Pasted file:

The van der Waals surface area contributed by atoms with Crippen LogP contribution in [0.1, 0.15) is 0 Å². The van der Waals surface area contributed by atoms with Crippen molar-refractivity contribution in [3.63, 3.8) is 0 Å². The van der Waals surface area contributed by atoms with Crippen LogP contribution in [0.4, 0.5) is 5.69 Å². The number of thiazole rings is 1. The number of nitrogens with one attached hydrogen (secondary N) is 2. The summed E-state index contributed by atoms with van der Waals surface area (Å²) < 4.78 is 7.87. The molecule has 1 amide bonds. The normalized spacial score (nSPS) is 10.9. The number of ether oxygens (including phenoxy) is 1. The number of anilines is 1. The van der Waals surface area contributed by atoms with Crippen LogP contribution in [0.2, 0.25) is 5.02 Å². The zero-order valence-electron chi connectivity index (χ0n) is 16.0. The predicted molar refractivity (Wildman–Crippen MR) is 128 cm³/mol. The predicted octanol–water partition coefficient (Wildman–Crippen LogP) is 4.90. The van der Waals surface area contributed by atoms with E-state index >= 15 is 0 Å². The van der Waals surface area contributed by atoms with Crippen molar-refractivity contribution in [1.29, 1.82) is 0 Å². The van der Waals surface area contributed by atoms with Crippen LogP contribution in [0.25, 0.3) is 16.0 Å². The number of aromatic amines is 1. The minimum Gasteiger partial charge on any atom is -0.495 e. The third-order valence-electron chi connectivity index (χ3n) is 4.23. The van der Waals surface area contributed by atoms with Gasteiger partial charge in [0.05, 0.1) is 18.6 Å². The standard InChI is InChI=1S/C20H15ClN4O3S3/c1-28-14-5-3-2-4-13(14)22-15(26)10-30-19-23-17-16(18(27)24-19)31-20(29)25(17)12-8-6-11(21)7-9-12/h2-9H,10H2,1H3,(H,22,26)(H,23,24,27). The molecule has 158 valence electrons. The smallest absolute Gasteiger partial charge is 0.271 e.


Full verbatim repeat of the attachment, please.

The van der Waals surface area contributed by atoms with Crippen LogP contribution in [0.1, 0.15) is 0 Å². The van der Waals surface area contributed by atoms with Crippen molar-refractivity contribution in [3.63, 3.8) is 0 Å². The van der Waals surface area contributed by atoms with Crippen LogP contribution in [0.4, 0.5) is 5.69 Å². The number of thiazole rings is 1. The number of nitrogens with one attached hydrogen (secondary N) is 2. The summed E-state index contributed by atoms with van der Waals surface area (Å²) < 4.78 is 7.87. The molecule has 1 amide bonds. The normalized spacial score (nSPS) is 10.9. The number of ether oxygens (including phenoxy) is 1. The number of anilines is 1. The van der Waals surface area contributed by atoms with Crippen LogP contribution in [0.2, 0.25) is 5.02 Å². The zero-order valence-electron chi connectivity index (χ0n) is 16.0. The predicted molar refractivity (Wildman–Crippen MR) is 128 cm³/mol. The predicted octanol–water partition coefficient (Wildman–Crippen LogP) is 4.90. The van der Waals surface area contributed by atoms with E-state index >= 15 is 0 Å². The van der Waals surface area contributed by atoms with Crippen molar-refractivity contribution in [1.29, 1.82) is 0 Å². The van der Waals surface area contributed by atoms with Crippen LogP contribution in [0.25, 0.3) is 16.0 Å². The number of aromatic amines is 1. The minimum Gasteiger partial charge on any atom is -0.495 e. The third-order valence-electron chi connectivity index (χ3n) is 4.23. The van der Waals surface area contributed by atoms with Gasteiger partial charge in [0.05, 0.1) is 18.6 Å². The standard InChI is InChI=1S/C20H15ClN4O3S3/c1-28-14-5-3-2-4-13(14)22-15(26)10-30-19-23-17-16(18(27)24-19)31-20(29)25(17)12-8-6-11(21)7-9-12/h2-9H,10H2,1H3,(H,22,26)(H,23,24,27). The molecule has 158 valence electrons. The smallest absolute Gasteiger partial charge is 0.271 e.